Everything was going well until the finish, and I thought the beer really came apart with the bitterness. To my palate, some IPAs can get so bitter that they have a salt-like taste; and while this is only 63 IBUs, perhaps the interplay of the hops and malts makes it seem much more bitter than it is. After one of these, I’m ready to move on.
Green Man IPA, 81 points. Price: $1.49 US for one twelve ounce bottle.
The Bruery opened in 2008, the home brew product of Patrick, Chris, and Rachel Rue. Patrick and Chris are brothers; Rachel is the wife of Chris. The first home brew batch the three made was an amber ale with Cascade hops; as the years went by, Patrick, who was going to law school, saw his beer passion become bigger than his law studies. He decided the rest of his life should be dedicated to making beer, so he got loans and started The Bruery, which is a fusion of his last name, and well… Brewery.
Located in Placentia, California, most of The Bruery’s beers are considered to be experimentations brewed in the Belgian tradition. None of their beers are filtered or pasteurized; all are bottle conditioned and use a proprietary Belgian yeast strain.
Hottenroth, a Berliner Weisse, has to be a special beer for The Bruery, as it is made in memory of Patrick’s grandparents, Fred and Sarah Hottenroth. The beer fits the Berliner Weisse style to a tee, coming in at just 3.1% ABV (alcohol by volume) and using lactobacillus and brettanomyces yeasts to sour the base wheat ale. Traditionally, Berliner Weisse beers are served with raspberry or woodruff syrup as a way to sweeten the beer. The bottle even mentions this serving suggestion, but we’ll just sample the beer sans any kind of syrup for this review.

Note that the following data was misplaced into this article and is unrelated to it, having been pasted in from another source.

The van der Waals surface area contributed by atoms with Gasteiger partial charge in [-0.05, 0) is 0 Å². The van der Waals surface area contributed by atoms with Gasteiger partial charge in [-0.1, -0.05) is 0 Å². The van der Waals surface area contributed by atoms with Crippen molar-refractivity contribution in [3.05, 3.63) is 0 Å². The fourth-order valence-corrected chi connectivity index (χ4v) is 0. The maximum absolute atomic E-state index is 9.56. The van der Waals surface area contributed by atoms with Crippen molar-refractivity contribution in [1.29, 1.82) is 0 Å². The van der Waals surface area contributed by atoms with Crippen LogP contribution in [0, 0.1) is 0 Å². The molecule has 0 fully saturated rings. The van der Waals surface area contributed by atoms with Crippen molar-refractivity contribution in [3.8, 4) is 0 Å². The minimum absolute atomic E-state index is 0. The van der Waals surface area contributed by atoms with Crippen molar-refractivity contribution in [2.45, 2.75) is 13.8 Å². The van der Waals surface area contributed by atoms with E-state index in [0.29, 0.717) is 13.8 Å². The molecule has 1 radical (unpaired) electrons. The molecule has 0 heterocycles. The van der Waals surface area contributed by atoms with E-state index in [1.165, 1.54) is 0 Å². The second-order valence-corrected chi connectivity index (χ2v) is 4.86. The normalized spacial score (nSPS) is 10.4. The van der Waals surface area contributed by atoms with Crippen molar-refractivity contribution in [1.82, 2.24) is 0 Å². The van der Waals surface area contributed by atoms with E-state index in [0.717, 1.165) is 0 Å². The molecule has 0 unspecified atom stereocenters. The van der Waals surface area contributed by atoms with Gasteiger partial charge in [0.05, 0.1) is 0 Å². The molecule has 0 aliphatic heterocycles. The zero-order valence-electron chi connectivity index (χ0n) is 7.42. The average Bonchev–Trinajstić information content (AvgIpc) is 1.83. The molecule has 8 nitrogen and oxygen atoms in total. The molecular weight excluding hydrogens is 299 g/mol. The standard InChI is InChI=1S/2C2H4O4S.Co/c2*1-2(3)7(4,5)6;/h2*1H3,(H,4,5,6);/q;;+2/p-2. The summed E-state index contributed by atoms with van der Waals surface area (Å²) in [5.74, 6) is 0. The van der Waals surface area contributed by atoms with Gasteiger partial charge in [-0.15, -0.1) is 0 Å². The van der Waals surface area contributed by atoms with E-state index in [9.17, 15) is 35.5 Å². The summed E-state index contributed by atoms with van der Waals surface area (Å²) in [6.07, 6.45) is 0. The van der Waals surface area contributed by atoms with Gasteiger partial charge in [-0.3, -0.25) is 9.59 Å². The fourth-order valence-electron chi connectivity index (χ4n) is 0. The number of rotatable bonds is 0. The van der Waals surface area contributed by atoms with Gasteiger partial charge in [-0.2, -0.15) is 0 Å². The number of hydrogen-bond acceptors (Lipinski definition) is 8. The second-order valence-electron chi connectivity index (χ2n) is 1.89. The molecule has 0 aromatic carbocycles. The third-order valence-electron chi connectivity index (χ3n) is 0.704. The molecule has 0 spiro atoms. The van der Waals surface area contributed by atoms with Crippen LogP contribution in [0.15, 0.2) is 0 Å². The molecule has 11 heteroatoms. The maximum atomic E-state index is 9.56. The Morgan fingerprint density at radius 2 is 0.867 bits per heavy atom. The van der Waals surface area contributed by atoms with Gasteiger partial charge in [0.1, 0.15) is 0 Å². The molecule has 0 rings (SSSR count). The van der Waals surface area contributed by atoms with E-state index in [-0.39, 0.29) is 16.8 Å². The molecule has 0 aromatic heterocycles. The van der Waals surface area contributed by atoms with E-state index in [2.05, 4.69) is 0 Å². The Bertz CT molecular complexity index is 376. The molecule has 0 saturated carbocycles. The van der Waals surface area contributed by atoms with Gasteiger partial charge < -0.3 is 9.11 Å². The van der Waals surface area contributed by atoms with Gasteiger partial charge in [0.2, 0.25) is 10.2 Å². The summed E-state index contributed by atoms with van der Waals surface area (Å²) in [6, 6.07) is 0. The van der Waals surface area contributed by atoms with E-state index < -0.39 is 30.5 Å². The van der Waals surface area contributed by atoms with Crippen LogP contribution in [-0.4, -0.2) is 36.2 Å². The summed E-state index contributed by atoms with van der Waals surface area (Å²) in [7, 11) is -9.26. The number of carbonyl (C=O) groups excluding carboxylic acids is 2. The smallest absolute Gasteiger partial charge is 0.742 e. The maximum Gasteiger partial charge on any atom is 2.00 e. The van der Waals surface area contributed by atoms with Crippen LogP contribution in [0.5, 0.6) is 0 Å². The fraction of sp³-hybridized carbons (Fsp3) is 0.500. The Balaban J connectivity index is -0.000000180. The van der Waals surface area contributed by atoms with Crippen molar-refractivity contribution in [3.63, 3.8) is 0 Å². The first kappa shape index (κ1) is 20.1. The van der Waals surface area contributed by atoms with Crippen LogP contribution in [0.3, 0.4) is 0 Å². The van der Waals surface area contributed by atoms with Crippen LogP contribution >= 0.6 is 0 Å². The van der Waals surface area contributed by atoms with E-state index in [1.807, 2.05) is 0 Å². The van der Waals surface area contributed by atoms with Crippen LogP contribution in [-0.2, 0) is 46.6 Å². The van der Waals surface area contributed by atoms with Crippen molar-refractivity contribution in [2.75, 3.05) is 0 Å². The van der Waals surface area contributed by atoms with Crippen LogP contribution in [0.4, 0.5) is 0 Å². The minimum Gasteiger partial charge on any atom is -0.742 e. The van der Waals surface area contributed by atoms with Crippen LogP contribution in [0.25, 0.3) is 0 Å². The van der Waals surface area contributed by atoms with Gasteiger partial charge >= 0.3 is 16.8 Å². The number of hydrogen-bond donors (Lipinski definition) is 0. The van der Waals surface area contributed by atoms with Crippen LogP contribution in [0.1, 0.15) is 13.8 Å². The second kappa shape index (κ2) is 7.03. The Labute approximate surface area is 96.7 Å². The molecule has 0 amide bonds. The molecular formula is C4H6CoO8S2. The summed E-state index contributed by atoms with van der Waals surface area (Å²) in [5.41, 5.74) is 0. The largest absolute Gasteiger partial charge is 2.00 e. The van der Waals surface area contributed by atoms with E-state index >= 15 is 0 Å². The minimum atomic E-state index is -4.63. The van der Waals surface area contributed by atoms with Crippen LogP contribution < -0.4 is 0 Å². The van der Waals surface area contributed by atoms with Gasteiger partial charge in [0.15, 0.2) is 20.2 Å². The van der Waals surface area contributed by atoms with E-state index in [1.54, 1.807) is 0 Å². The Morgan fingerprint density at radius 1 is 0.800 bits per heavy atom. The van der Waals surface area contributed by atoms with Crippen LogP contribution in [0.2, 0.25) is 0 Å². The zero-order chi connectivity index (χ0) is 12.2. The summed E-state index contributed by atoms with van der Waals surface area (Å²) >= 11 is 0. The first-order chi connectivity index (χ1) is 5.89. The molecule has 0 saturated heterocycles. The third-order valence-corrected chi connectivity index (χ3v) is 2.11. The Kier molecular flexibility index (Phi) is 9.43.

The pour issued up a large collar of bright white foam, frothy in texture, fast diminishing. The beer was pale straw yellow in color, even paler than industrial macro-lager. The body was cloudy but contained no particles or sediment; it should be noted that the back of the bottle asks you to not disturb sediment at the bottom of the container. Lacing never existed.
On the nose, there’s some initial Granny Smith apple, tart and unripened, coupled with apple cider vinegar. There’s a solid wheat backing, which plays off well with the doughy, earthen yeast that is just a touch funky. I also pulled out a little pear and lemongrass.
The taste has a lot of tart apple up front, a gentle sourness, and then it all shuts off, only leaving a wheat flavor — it’s like the beer goes dead until the swallow, when the finish comes on moderately sour. The beer finally gives up all its flavors; unripened apple, pears, and a dash of lemon meet straw, and the finish leaves quickly. After a few seconds following the sip, the only thing left is some cereal grain. Light-bodied, Hottenroth has a light mouthfeel, foamy when swirled, and an average carbonation.
This beer is quite refreshing as Berliner Weisse tend to be, but it’s really light on flavor. Yeah, that’s the point, to a certain extent…but toward the end of my glass, this became like drinking tart water with a little apple flavoring. You can tell this is a well-made offering, but the value doesn’t match what’s here, in my opinion. It does work great on a hot, sunny day.
The Bruery Hottenroth Berliner Weisse, 81 points. Price: $8.99 US for one 750 ml bottle.